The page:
In essence, I am asking the Chief Secretary: do you not think that you need to set out clearly what the four things are that you are really trying to level up? Are they skills, connectivity, health and education opportunities? If so, what are you trying to achieve on each of those, and how are you going to measure it? What are you going to do, and what will it cost? How will the spending review this year be geared towards that?
That is what I think Parliament and the informed public are crying out for: some clear sense of what you are trying to do on this. Am I being unkind, Chief Secretary?
Steve Barclay: If I could very gently say, I think perhaps in part, but, as always, there is some substance to the point, and I will seek to address it.
From a Treasury point of view, just to take the levelling-up fund of £4.8 billion, I would not say that it is true, but I think the wider point you are making is that this is a whole-of-government endeavour, and it needs to be sustained if we are to recognise what I think even opponents have recognised. I was very interested that Andy Burnham recognised, in his comments to the committee, that levelling up “is the most potent political theme” he had “ever known”. To deliver on that level of ambition, clearly one cannot rely on a single fund, albeit it that speaks to the Chair’s earlier question about timescales, and some of those funds ought to have a more immediate impact.
On other things, such as the infrastructure programme, a scheme like High Speed 2 is obviously over a much longer trajectory.
In articulating the Government’s ambition here, I would draw the committee’s attention to the national infrastructure strategy that we have set out and the UK-wide element of that. There is other work, such as Sir Peter Hendy’s union connectivity review, which sits alongside that, and there is also the plan for growth: the Build Back Better document that we have set out.
I think that the Government have articulated their vision, both on the capital infrastructure side and on the skills and economic resilience side.
To your very fair challenge that levelling up also has an important health and education element, I am sure you would forgive me, sitting in the Treasury, for drawing the committee’s attention to the three-year SR19 settlement for education, with the significant uplift in funding—just to take one figure, the £7.1 billion additional spend over two years into the schools budget. Likewise, there is the record investment into health, with an additional £6.3 billion of cash this year, in addition to the Covid funding, for example. Both those areas have had significant uplifts of funding, which underscores your wider challenge that these are whole-of-government endeavours.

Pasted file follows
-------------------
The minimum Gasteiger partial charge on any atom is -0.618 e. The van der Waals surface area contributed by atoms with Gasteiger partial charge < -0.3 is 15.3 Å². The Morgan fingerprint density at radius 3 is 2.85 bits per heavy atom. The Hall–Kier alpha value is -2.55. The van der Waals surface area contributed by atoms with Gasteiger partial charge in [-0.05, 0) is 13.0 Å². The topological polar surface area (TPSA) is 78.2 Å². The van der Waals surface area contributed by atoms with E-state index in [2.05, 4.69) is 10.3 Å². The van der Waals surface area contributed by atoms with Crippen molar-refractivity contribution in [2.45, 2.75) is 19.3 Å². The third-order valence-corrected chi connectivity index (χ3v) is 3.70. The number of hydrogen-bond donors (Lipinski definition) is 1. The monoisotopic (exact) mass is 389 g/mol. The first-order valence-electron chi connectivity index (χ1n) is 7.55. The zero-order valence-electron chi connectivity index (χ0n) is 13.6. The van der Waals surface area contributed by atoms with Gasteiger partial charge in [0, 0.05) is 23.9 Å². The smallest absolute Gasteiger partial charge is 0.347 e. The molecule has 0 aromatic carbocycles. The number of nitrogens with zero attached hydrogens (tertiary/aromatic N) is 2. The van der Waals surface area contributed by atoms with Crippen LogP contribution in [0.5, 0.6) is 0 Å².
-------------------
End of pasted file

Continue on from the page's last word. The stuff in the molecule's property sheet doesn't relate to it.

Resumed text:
What I would say is different about the way we are approaching this within government is that there is much more focus on data at a place-based level. We have a workstream led out of No. 10 through Ben Warner, bringing together the Cabinet Office and the Treasury with No. 10, looking much more at subnational data, so that we can far better target the spend that we have, such as in health and education, and so that we can have a much more open discussion on outcomes.
As you know, the debate is often on inputs in areas such as health spending or education spending, and we do not always get under the skin of variation in performance from similar levels of spend in different places in the country, so there is a significant amount of work going on on the data side in order better to inform how we spend the money from a levelling-up perspective.
In short, I would say that the funding is far from trivial, both on the specific schemes such as the levelling-up fund, and in terms of the wider uplifts into core departments such as health and education. What brings that together is both the wider plans that we have set up, such as our national infrastructure document, and that focus on data. We may, through the committee, come on to data more, but the data piece and having better place-based, personal-level data is core to understanding the levelling-up objective.